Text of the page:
PIctured: Sisters Alicia Gallegos and Esmeralda Chapa are pictured in front of a small shrine in Alicia’s home that they used as a prayer sanctuary, to which they attribute Alicia surviving cancer and leukemia. Photo by OFELIA GARCIA HUNTER

Ofelia Garcia Hunter, Alice Echo-News Journal

Alicia Gallegos, 59, celebrated Thanksgiving Day because her younger sister, Esmeralda Chapa literally saved her life.

Esmerlda, two years younger then her sister, was instrumental in keeping her sister alive by providing the replacement cells her sister needed for a bone marrow transplant earlier this year.

"It was a miracle," said Alicia as she recalled that only a year ago she was dying. "I’m still here, dandoles guerra (giving them heck)."

Alicia, seven years ago was diagnosed with a form of Non-Hodgkin’s Lymphoma. According to reports, it is a cancer that's in the lymph system. It affects lymphocytes, which are a type of white blood cell. Lymphocytes are part of the immune system and help fight infection.

"I would get a lot of chills, fever and nigh sweats," Alicia said.

Her sister said that Alicia was barely existing.

"They couldn’t pinpoint or find any infection at first," Esmeralda said. "She could barely be there, she couldn’t even talk. Alicia told me later that she didn’t think she was going to see me again."

When Alicia was diagnosed with cancer, Esmeralda said that they hugged and cried.

NHL is the sixth most common cancer in American men and the fifth most common cancer in American women. It ranks among the top 10 most common cancers in the United States, reports state. Nearly 300,000 people in the United States are living with NHL. The disease may be diagnosed in more than 60,000 Americans this year.

There are more than 30 types of NHL divided into two main categories, according to how fast the tumors grow. Low-grade, or slow-growing, tumors are called indolent NHL and Intermediate and high-grade, or fast-growing, tumors are called aggressive NHL or highly aggressive NHL.

The main goal of any cancer treatment is to destroy cancer cells, and the same is true for NHL treatment. The main types of treatment for NHL are chemotherapy, radiation therapy (the use of x-ray beams) and Immunotherapy.

That was when Alicia under her doctors’ care was advised to undergo chemotherapy. She was in treatment for six months, which led to her remission for several months. Then during the holidays of 2001, Alicia was bedridden and sick again. Esmeralda said that with the possibility of Alicia’s cancer reoccurring, she wanted to take her straight to the best hospitals in Houston. Esmeralda was so determined to get her to the best medical facility that she called MD Anderson Hospital in Houston and they advised her to go to a closer hospital because Alicia might have not made the long trip.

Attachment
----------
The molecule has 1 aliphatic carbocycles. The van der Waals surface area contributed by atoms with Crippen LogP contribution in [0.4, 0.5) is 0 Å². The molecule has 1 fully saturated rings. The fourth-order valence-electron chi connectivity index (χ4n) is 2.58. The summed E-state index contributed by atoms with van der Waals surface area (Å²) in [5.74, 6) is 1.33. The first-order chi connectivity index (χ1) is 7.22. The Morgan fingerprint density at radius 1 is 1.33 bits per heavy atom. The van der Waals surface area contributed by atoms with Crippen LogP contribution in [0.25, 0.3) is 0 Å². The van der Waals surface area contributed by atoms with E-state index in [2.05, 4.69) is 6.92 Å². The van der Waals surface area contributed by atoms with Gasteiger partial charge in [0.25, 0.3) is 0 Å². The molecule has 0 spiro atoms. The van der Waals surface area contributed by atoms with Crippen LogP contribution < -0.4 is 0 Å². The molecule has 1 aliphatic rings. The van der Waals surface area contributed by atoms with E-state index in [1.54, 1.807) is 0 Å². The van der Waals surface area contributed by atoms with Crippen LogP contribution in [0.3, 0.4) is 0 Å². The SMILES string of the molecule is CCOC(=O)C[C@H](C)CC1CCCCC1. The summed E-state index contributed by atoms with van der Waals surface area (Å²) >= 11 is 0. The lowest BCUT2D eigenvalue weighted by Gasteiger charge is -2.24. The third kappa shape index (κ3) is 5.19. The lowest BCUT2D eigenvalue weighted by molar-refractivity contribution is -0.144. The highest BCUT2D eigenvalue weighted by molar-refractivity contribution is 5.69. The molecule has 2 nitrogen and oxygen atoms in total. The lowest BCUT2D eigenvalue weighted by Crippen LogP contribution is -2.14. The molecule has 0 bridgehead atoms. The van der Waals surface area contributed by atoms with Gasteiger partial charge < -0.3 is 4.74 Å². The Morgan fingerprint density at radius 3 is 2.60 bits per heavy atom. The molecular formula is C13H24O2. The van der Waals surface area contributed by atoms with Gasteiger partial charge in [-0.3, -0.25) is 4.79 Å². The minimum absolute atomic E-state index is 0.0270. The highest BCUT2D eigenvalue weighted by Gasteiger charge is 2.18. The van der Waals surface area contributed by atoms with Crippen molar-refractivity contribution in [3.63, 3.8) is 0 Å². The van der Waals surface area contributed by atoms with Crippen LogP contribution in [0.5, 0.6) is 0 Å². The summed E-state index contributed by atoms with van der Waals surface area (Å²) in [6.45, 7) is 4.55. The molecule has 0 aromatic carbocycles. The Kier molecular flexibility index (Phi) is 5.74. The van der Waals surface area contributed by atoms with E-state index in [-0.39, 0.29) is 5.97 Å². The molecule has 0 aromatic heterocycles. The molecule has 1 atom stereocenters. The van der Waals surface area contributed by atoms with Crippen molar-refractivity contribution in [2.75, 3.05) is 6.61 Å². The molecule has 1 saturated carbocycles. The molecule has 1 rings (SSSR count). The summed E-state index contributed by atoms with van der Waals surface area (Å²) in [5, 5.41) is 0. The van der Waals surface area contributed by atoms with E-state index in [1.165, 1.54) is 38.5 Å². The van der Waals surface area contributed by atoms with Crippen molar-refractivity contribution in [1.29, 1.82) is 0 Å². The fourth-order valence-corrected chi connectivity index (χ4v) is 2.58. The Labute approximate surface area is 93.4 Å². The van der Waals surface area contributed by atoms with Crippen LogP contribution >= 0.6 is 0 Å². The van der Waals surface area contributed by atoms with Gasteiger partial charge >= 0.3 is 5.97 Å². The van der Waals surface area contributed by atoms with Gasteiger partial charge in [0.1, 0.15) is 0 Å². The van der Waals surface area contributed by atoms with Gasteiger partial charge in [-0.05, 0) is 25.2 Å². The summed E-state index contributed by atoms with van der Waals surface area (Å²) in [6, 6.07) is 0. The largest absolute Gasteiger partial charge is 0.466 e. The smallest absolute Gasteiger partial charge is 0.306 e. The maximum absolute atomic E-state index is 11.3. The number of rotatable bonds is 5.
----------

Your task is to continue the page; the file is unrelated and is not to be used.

Esmeralda said that they took Alicia to a Calallen hospital instead and the doctors were not optimistic aboutAlicia’s health and put her in Intensive Care Unit.

"The doctors told me that she was a very sick woman," Esmeralda said. "She was going down, down, down."

Alicia was being given blood transfusions every other day just to keep her going, Esmeralda said. And in 2003, she had stem cell replacement treatment to build up her white cells. The treatment held up and Alicia went into remission for about three years. During that time, her two sisters, including Esmeralda, and one brother were tested to see if they were possible bone marrow matches.

The tests came back and the doctors said that no one was a match.

Then they got a call that one of the tests was overlooked.

"The doctor said that there was a match," Esmeralda said. "I was the one."

In November 2006, Alicia was sick again and doctors were contemplating what treatment Alicia should take.

And in January, Alicia received bad news that she had developed a form of Leukemia. But with a perfect match from her sister, doctors then decided to start the process for a bone marrow transplant.

From January to March, the sisters were making trips to Houston for several testing and blood lab work. During one weekend, Esmeralda had to undergo a series of inoculations to increase her cell population.

"I would have to (administer) the shots on my stomach," Esmeralda said. "I started to get sick with body aches."

She said going through a few days of flu-like symptoms was well worth saving her sister’s life. Esmeralda also had to lay in a hospital bed for four hours as doctors extracted millions of good cells from her body that would later be infused in her sister.

"They took eight million stem cells from me on Tuesday and I had to go again on Wednesday, and the second time was easier," Esmeralda said.

"They took another three million cells. I didn’t feel sick, I was just tense and scared because I didn’t know what to expect. I knew that if I could do it, I would do it for my sister."

Esmeralda said that Alicia told her that if the treatment didn’t work the first time, she didn’t want her to do it again.

"I tried to stay strong for her," Esmeralda said as she started crying. "At night I would pray and cry to myself and I would keep it to myself…we want to thank God first, He comes first."

From March to May, Esmeralda’s cells were kept frozen until the bone marrow transplant took place for her sister on May 29.

After six months of recovering, Alicia spent Thanksgiving with her family that includes five children, 28 grandchildren and six great-grandchildren. She said she feels great, thanks to her younger sister and God who made it all come together.

On Sunday, she was able to go to the church bingo with her sister — an activity she hadn’t been able to attend because of her sickness.

"It was a perfect match, like they (the cells) were mine," Alicia said with tears in her eyes. "I was reborn…I love her very much."